Security Vendors: mostly awful.
I hate to admit it, but they are.
Security technology is still stuck somewhere around 1997 – stateful packet inspection firewalls and frottabytes of logs that no-one can get meaningful data out of.
OK, there are some steps in the right direction. Palo Alto networks have a firewall that almost understands the concept of a user. Cisco have tried to implement network admission control but haven’t really made it work yet. Actiance (formerly FaceTime) actually understand the concept of a web application and that not all port 80/443 traffic is equal. SIEM platforms are fantastic at opening the firehose of log data, but I’ve not seen one that actually has enough intelligence to tell you when you have a problem. And the same for DLP and Web Application Firewalls. Nothing newer, easier to use and less intrusive has come along to identify a user since the password or OTP token.
And we, as security professionals are expected to maintain this ever growing “tower of Babel” of different technologies whilst somehow finding time to be security consultants to a business that just wants to not think about security (however important the CEO says it is).
We don’t help ourselves, either. The rest of the IT industry is charging towards de-perimiterized networks, cloud computing, and consumerization and we’re busily wittering on about the latest security standard de jour rather than actually developing new technologies to protect the businesses we claim to serve. I’ve read exactly two security standards in fifteen years that actually offer any real value: PCI DSS and the new ISSA SME security standard (and that’s guilty of being the only security standard that’s too short!)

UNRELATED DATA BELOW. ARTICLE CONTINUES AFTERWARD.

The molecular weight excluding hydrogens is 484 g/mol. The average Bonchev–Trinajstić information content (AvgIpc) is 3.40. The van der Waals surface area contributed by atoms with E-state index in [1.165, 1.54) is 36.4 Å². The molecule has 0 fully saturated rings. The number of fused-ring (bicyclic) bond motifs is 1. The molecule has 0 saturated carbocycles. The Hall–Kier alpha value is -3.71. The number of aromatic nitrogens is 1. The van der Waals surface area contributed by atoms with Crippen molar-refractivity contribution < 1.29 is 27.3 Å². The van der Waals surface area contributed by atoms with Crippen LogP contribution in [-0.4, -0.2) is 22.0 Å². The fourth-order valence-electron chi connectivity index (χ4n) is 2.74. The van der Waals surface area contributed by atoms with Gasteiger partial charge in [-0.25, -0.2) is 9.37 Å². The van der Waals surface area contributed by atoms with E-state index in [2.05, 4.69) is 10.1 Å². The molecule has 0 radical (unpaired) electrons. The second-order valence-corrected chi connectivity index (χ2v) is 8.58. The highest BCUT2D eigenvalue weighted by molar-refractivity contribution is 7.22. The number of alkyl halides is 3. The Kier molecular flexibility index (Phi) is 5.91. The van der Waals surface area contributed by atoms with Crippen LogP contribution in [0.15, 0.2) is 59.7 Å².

We need a serious shake up. We need ways to automatically provision tiered network access based on host assessment policies. We need something that combines the best of breed WAF, DLP, application filtering intelligence with powerful, user aware firewall policies into a log analysis platform that can give me alerts like “Fred Smith attempted to download a list of 1,245 credit cards to his non-company iPad at 14:32, and here’s the ZIP archive of all the evidence”. Not “PCI policy violation for client 10.2.3.4” somewhere in a gazillion other messages.
I want the system to tell me “hey, this new server on the network has a SQL database full of credit card numbers. Do you want to move it to the PCI zone and encrypt the PANs in the database (Yes/No)?”
And finally, we need to do all of this at a price per user that makes it a no-brainer to implement, not the maximum we think we can stick the client for, based on some artful TCO model which, if you actually analysed it, would tell you the TCO of your IT environment is about a thousand times greater than the GDP of a small nation.